Some recent Ontario grads of the now closed private career college are joining a growing movement in the United States. They're asking for loan forgiveness for their studies with Corinthian Colleges, the American company that owned Everest and other private colleges in the U.S.
"It's a dirty diploma," declares Karen Zahoruk, who graduated from Everest's Hamilton campus just weeks before the college's collapse in the province.
"If I mention Everest to anyone who has any knowledge of news, they say, 'Oh, Everest,' and it's not a good, 'Oh Everest.'"
In February, Ontario's superintendent of private career colleges suspended Everest's licence due to financial concerns, effectively shutting down the school's 14 Ontario campuses.
The next day, Everest's owner, Corinthian, filed for Canadian bankruptcy protection.
The move followed U.S. federal and state investigations and lawsuits alleging Corinthian preyed on low-income students and falsified job placement data, student grades and attendance at its U.S. schools. Corinthian claims many of the allegations are "unfounded."
Zahoruk, who got a medical lab assistant diploma, earned high grades. But she says she can't land even a minimum-wage job in her field, because, she believes, Everest's reputation is tainted.
"Stigma is a pretty significant thing," she says.
Patience, who graduated in December, agrees. She asked that we withhold her last name because she worries speaking out will further hurt her career prospects.
"Everybody knows about [Everest's reputation]. It leaves a bad taste in everyone's mouth," she says.
"It's worthless," she concludes about her addictions and community services diploma from the college's Hamilton campus.
After failing to find a job, Patience is pursuing a second diploma at another private college, adding to her debt.
Swamped with debt
Patience wants the province to forgive what is at least $17,000 in student loans she racked up attending Everest.
Zahoruk owes an estimated $6,000 and wants that quashed. "I am going to have to earn money to pay back the debt of a useless diploma," she says.
The Ontario government is offering financial assistance to the 2,400 students who were still attending classes and were stranded after the Everest shutdown.
The recent grads say the government should also be on the hook to help them.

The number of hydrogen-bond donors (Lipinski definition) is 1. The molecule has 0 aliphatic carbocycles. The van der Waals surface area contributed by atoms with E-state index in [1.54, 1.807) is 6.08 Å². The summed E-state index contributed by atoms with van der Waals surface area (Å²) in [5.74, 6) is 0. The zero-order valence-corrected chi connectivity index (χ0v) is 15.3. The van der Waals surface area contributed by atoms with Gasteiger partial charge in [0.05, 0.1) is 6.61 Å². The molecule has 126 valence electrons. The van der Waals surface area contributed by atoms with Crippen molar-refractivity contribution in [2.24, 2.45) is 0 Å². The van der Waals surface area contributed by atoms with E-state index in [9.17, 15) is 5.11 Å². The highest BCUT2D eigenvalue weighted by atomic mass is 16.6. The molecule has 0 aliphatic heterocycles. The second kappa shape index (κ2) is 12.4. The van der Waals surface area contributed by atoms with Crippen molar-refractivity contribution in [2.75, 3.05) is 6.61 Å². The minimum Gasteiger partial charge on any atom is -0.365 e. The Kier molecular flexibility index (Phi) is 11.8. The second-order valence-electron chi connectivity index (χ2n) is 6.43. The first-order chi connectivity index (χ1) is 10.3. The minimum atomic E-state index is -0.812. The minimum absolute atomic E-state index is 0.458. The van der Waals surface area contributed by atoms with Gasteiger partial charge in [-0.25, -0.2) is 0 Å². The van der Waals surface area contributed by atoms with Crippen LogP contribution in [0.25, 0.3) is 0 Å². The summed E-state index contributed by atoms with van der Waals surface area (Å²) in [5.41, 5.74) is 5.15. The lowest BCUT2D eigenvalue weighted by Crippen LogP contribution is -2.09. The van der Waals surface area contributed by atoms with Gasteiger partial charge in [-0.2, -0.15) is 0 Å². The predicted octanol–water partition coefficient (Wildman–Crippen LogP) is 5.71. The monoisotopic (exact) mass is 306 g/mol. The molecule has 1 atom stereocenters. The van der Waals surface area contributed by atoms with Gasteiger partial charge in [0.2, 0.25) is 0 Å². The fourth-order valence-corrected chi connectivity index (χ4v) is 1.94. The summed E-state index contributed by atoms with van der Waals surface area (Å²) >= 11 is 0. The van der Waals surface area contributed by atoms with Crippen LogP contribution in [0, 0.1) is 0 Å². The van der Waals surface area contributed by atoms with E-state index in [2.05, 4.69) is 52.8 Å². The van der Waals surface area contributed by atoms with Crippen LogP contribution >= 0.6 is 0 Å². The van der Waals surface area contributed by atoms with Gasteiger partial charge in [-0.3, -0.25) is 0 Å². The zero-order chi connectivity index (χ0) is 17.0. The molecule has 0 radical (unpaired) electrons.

Last July, Corinthian was forced to start selling off most of its more than 100 schools as a result of a crackdown by the U.S. Department of Education.
Its Everest Ontario campuses immediately went up for sale. The grads say by that point the province should have stepped in to protect students.
"They should have caught this sooner," says Patience.
Province acted carefully, it says
The Ontario government claims it made all the right moves.
The Ministry of Training, Colleges and Universities says the superintendent of private colleges had been closely monitoring Everest since June 2014 when financial concerns surfaced.
The superintendent didn't take further action because Corinthian was shopping for an Everest buyer, explains the ministry.
"Any regulatory action taken at that time may have impeded a sale or have indirectly resulted in its closure," says ministry spokeswoman May Nazar in an email.
Nazar also noted that Everest's licence was immediately suspended once it became clear a sale wasn't likely.
Corinthian says many of its grads have managed to land jobs.
"We have tens of thousands of graduates who completed their studies, passed their certification exams and found employment," says spokesman Joe Hixon in an email, referring to the company's entire private college chain.
Not every post-secondary grad quickly finds a job, argues Serge Buy with the National Association of Career Colleges in Ottawa.
He says that there are recent Ontario Everest grads who are working in their fields.
"I think the job placement rates were actually not too bad with Everest," he says, adding that he doesn't have actual statistics.
We won't pay
In the U.S, about 100 displeased Corinthian current and former students are taking more extreme measures. They have gone on a debt strike, refusing to pay back their school loans.
They argue that the U.S. government should have better monitored the schools and made students more aware of growing concerns.
Their cause was recently bolstered by nine U.S. attorneys general who have asked the federal government to relieve Corinthian students of their debt.
Zahoruk says she's not about to join the debt strike and ruin her credit rating.
"It's just going to make me out to be a deadbeat," says the Everest grad.
But she's not giving up the fight. She's organizing a protest next month in Toronto and has already started an online petition and website with the headline, "Everest Grad Tuition Forgiveness!"